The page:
We’ve had some crazy weather this spring – nasty thunderstorms, tornadoes, epic floods – could the locusts be far behind? In St. Louis our streak of unseasonably cool days came to an abrupt end around Memorial Day, as we were forced into summer mode with a blast of heat and humidity. Further north, warm weather has been stubborn to arrive, but the rains have overstayed their welcome. Last Saturday evening, a new round of storms moved into La Crosse and pitched a tent, delivering nearly 12 hours of non-stop thunder and lightning. I know this because the thunder woke me up nearly every hour.

La Crosse was soaked with more than seven inches of rain from that Saturday storm, triggering a new round of flash flooding that was at least as bad as last year’s washout. Sunday was supposed to be my day to check out motels in Prairie du Chien, but mudslides closed the River Road on both banks. The hour drive to Prairie du Chien took nearly twice as long, not counting the time it took to eat Sunday brunch at the Isle of Capri Casino in Marquette, Iowa. (Yum! They actually had breakfast items!)

Events this spring feel eerily similar to 1993, the year of the Great Flood in the Upper Mississippi Valley. In many places along the Upper Miss, forecasters are predicting crests in the next few days that would approach the record levels of 1993, which, as you may recall, was a “500 year flood.” Geez, five centuries sure pass more quickly than they used to.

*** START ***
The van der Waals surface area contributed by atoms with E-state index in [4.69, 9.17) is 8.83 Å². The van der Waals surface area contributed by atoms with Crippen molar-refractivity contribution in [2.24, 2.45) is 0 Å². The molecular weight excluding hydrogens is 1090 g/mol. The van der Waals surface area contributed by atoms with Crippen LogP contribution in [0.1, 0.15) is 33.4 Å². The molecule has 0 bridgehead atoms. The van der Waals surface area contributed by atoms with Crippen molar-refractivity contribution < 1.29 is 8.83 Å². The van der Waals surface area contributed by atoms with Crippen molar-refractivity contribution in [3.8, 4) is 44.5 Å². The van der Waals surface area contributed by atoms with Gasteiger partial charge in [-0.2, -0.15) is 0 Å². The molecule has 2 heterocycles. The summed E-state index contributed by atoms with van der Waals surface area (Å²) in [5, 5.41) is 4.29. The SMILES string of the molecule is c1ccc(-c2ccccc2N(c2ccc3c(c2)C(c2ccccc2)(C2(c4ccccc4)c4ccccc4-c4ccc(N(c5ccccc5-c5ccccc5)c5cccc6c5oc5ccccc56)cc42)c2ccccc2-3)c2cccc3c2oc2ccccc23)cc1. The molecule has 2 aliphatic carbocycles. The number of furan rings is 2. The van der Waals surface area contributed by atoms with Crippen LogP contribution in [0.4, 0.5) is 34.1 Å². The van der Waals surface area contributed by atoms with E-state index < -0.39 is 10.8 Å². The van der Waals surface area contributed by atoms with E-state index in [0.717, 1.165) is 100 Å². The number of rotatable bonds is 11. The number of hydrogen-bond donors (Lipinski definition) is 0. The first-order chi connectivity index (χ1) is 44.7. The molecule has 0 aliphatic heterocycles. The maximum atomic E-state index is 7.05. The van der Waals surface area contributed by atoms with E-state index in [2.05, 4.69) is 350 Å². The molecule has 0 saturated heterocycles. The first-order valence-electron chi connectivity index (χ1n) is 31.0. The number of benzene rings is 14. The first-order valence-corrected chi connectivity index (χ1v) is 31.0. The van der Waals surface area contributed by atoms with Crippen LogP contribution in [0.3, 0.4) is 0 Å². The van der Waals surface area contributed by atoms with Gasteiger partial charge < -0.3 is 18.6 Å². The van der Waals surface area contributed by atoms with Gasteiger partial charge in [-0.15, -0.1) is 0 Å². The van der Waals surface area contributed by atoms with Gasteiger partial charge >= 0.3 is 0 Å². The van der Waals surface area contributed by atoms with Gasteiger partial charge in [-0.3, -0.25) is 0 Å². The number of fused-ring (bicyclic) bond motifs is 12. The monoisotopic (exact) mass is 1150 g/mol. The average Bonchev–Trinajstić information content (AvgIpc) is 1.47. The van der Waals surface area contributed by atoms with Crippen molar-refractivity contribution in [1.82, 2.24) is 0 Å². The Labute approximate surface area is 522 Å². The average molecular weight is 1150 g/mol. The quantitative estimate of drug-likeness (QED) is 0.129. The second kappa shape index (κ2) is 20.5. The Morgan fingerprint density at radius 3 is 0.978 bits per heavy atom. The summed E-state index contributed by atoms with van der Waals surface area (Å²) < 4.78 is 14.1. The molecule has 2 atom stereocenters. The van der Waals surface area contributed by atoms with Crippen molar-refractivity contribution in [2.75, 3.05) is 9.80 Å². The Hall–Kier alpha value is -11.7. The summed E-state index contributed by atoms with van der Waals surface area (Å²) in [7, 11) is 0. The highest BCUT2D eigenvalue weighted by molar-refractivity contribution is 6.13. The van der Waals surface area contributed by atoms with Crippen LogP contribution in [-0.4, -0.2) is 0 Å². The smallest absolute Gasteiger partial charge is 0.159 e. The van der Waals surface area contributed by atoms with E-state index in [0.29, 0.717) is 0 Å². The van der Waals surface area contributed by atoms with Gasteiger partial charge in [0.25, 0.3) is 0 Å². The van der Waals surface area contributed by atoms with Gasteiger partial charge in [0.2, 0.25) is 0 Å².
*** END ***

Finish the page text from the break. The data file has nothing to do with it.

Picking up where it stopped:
Because the river rises relatively slowly, communities along its banks have time to dig in and pile up the sandbags. Flooding along the Mississippi is a lot like an American Presidential election: you have plenty of warning that it’s coming, so the drama builds slowly and you have a lot of time to gossip, but even though you try to pile up sandbags to protect yourself from it, ultimately you are powerless to do much about it.

The most vigorous preparations I saw were near Alexandria, Missouri, in the far northeast corner of the state, where work was underway to add height to existing levees. Along the river road, gauges were placed to show the depth of the water over the road and reflectors on metal posts marked the boundaries of the concrete. The whole ritual seems to happen so effortlessly, you’d think that folks up there had been through this before.

We still have a long way to go to reach the historic depths of 1993, but I am surprised that many areas are already within uncomfortable reach of those levels. This year’s pattern has been very nearly the same as 1993 – heavy winter snows, minor flooding in the spring that recedes, followed by heavy rain nearly every day in the Upper Mississippi basin. A couple more weeks of the same wet pattern, and those 500 year flood records will be in serious jeopardy. Hand me one them sandbags, will ya? By the way, did you hear the latest rumor about John McCain? I can’t believe he…

Today’s Bad Decision: Trying to drive the River Road during monsoon season. Because of the heavy rains, I ran into closed roads all week. Around Wisconsin, the River Road was closed on both banks because of mudslides. Further south, several sections of the River Road were closed because the Great River Road was not just next to the river but in the river. The detours in Iowa and Missouri added at least an hour to my drive home on Wednesday.

© Dean Klinkenberg, 2008